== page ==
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Global employment briefing: Spain, February 2017

  • United Kingdom
  • Employment law


Paternity leave has been extended to four weeks

As of 1 January 2017 paternity leave has been extended from 13 days to 4 weeks, in accordance with Act 9/2009 of 6 October, which ruled the extension of paternity leave in cases of birth, adoption or fostering care. The application of this law was suspended in 2009 and is now, finally, being implemented.

Can a dismissal be void on disability grounds due to a temporary physical injury?

Pursuant to the decision of the European Court of Justice dated 1 December 2016, the fact that the employee is terminated during his sick leave –when it could be considered as a long term sick leave- could be deemed discriminatory and therefore void (under Spanish law).

The EU Court of Justice explains the concept of “disability” within the meaning of Directive 2000/78 and under the UN Convention as a limitation which results in particular from long-term physical, mental or psychological impairments. The expression “person with disabilities” from article 5 of the Directive 2000/78 is interpreted as encompassing “all persons suffering from a disability”, and that may also cover physical injuries caused by an accident. The issue in question was whether a reversible injury (the ex-employee was expected to recover and therefore the injury was temporary in nature) is considered “long term”.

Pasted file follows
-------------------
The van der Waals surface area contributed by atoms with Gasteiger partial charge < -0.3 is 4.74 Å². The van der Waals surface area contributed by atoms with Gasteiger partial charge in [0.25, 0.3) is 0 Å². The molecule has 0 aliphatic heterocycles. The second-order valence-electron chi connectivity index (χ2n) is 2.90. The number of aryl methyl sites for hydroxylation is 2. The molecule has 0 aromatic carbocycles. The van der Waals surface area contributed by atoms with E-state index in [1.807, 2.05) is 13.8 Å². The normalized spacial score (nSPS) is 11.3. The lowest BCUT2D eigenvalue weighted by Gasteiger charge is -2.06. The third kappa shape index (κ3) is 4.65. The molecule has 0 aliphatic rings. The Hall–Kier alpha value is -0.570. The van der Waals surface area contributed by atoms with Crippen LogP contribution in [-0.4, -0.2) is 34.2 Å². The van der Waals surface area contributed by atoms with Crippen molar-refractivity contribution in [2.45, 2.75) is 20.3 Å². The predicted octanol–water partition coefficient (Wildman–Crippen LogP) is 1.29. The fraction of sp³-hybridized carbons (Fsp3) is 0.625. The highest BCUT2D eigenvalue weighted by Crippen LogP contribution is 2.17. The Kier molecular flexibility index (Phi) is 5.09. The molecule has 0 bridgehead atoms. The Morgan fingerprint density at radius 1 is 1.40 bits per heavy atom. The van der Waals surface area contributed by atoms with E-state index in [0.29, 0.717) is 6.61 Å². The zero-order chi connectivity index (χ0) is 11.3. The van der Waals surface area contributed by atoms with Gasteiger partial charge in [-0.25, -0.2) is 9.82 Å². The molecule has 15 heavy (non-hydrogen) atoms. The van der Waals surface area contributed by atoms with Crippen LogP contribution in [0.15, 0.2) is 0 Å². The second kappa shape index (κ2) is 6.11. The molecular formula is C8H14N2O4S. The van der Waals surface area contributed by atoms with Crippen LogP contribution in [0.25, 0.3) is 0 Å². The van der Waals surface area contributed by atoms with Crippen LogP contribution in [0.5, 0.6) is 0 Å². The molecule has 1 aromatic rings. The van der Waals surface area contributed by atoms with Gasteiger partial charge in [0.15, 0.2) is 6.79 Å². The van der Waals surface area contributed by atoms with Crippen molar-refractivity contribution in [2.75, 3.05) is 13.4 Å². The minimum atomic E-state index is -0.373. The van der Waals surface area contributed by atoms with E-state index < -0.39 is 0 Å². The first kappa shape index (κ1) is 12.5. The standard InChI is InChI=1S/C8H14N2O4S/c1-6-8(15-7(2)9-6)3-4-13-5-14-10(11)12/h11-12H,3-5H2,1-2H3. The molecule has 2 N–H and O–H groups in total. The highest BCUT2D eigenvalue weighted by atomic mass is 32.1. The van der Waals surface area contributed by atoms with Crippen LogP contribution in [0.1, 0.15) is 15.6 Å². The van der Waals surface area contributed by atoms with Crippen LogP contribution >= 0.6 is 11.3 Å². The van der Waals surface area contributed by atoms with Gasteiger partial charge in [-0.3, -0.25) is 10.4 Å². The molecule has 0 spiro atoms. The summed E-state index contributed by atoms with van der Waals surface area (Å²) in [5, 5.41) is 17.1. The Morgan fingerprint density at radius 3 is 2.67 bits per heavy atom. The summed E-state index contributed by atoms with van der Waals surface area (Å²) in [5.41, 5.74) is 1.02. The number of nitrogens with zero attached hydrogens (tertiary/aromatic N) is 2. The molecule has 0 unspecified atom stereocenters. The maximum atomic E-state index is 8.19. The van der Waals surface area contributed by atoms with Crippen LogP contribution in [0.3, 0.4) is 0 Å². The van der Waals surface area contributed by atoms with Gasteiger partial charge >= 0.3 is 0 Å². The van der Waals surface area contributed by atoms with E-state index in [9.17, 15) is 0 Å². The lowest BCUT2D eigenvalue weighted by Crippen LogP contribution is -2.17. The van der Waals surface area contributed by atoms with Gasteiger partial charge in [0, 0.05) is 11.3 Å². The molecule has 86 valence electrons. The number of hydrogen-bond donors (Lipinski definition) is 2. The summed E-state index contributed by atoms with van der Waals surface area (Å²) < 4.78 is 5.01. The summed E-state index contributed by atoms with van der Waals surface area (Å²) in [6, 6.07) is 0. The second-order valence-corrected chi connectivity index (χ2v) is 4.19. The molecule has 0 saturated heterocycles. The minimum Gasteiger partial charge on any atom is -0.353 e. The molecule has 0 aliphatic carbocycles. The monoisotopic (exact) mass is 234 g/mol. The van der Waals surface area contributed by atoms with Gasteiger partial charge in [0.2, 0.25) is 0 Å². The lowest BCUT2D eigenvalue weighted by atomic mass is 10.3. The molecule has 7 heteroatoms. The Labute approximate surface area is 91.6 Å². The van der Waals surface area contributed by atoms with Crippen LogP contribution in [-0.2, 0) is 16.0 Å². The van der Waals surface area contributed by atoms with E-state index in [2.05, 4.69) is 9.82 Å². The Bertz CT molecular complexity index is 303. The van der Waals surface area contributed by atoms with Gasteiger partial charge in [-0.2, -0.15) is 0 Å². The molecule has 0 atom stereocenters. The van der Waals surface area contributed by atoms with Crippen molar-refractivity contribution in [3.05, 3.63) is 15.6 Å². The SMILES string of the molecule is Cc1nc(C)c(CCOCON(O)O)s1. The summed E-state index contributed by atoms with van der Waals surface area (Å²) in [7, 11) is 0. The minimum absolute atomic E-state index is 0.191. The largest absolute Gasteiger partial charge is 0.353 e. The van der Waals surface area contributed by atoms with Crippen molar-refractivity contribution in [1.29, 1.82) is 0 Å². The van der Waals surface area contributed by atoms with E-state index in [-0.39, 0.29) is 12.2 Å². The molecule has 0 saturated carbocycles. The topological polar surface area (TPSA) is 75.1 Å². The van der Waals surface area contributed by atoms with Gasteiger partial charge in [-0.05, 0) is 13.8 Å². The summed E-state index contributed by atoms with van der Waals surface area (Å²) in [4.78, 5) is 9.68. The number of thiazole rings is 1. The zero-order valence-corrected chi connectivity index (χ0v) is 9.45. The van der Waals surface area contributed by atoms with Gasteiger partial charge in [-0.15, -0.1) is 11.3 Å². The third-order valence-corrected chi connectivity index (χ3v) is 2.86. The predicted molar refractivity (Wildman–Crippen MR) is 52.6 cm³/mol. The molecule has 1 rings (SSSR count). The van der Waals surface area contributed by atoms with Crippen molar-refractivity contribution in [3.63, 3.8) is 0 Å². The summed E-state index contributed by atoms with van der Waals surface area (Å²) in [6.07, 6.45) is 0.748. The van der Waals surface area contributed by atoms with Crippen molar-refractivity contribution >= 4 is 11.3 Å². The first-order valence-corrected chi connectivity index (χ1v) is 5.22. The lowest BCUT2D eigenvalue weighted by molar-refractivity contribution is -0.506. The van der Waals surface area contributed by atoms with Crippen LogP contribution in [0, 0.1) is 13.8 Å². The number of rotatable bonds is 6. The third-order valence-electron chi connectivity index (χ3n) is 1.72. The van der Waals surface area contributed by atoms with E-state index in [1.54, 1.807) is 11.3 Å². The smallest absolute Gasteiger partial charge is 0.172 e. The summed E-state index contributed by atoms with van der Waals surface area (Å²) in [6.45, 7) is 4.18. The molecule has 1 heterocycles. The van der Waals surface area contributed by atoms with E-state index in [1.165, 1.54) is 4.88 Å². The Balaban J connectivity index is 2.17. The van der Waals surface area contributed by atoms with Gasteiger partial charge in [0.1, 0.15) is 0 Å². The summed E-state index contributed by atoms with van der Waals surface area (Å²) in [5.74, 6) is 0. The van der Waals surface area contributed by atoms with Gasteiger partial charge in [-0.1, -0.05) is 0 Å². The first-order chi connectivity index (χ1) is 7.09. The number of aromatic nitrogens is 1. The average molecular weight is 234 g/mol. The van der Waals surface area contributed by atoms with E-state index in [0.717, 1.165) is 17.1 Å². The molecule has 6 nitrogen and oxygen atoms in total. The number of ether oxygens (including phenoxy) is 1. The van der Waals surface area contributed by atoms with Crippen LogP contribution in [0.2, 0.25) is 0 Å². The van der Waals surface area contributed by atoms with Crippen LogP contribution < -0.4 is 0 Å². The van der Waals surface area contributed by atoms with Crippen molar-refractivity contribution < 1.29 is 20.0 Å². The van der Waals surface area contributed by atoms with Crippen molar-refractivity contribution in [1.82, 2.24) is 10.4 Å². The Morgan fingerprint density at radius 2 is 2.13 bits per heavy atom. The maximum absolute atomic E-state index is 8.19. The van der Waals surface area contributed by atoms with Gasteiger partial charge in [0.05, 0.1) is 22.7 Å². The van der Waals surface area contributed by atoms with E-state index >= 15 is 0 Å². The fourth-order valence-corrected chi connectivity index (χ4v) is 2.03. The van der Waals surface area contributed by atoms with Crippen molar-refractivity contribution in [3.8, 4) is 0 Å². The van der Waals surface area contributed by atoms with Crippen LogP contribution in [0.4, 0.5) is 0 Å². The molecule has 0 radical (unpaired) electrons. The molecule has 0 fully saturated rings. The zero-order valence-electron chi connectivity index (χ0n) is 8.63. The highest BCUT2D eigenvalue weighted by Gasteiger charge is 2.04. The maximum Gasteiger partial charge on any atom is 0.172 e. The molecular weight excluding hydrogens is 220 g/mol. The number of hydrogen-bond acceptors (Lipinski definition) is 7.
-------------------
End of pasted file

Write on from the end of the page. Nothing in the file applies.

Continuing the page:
The EU Court of Justice concluded that, as “long-term” is not defined or clarified in the UN Convention nor in the Directive 2000/78, an employee with a temporary inability for work, for an unknown period of time as the result of a work accident, may (depending on the facts) be classified as “long-term” within the meaning of Directive 2000/78, and consequently, the dismissal of such employee may be null and void under Spanish law.